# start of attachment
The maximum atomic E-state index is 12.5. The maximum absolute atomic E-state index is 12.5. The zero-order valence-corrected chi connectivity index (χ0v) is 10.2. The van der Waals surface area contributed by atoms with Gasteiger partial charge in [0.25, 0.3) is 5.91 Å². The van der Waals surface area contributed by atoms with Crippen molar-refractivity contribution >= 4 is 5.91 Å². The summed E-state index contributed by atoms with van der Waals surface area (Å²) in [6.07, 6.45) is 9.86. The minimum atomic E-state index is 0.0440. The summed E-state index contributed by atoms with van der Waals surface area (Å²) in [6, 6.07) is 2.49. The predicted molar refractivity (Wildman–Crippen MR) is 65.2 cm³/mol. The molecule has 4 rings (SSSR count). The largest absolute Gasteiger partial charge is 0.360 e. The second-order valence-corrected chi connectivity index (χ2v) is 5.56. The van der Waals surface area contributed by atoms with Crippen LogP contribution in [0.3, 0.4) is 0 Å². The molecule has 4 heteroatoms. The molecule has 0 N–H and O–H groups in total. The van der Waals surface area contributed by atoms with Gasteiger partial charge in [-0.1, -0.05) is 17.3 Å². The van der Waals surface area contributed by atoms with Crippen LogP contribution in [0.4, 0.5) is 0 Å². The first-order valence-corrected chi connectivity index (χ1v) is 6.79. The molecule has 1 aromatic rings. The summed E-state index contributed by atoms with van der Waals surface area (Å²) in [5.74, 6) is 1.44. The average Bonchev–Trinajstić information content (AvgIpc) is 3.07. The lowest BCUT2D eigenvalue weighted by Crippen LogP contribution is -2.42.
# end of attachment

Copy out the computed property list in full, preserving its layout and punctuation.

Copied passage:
The maximum atomic E-state index is 12.5. The maximum absolute atomic E-state index is 12.5. The zero-order valence-corrected chi connectivity index (χ0v) is 10.2. The van der Waals surface area contributed by atoms with Gasteiger partial charge in [0.25, 0.3) is 5.91 Å². The van der Waals surface area contributed by atoms with Crippen molar-refractivity contribution >= 4 is 5.91 Å². The summed E-state index contributed by atoms with van der Waals surface area (Å²) in [6.07, 6.45) is 9.86. The minimum atomic E-state index is 0.0440. The summed E-state index contributed by atoms with van der Waals surface area (Å²) in [6, 6.07) is 2.49. The predicted molar refractivity (Wildman–Crippen MR) is 65.2 cm³/mol. The molecule has 4 rings (SSSR count). The largest absolute Gasteiger partial charge is 0.360 e. The second-order valence-corrected chi connectivity index (χ2v) is 5.56. The van der Waals surface area contributed by atoms with Crippen LogP contribution in [0.3, 0.4) is 0 Å². The molecule has 4 heteroatoms. The molecule has 0 N–H and O–H groups in total. The van der Waals surface area contributed by atoms with Gasteiger partial charge in [-0.1, -0.05) is 17.3 Å². The van der Waals surface area contributed by atoms with Crippen LogP contribution in [0.4, 0.5) is 0 Å². The first-order valence-corrected chi connectivity index (χ1v) is 6.79. The molecule has 1 aromatic rings. The summed E-state index contributed by atoms with van der Waals surface area (Å²) in [5.74, 6) is 1.44. The average Bonchev–Trinajstić information content (AvgIpc) is 3.07. The lowest BCUT2D eigenvalue weighted by Crippen LogP contribution is -2.42.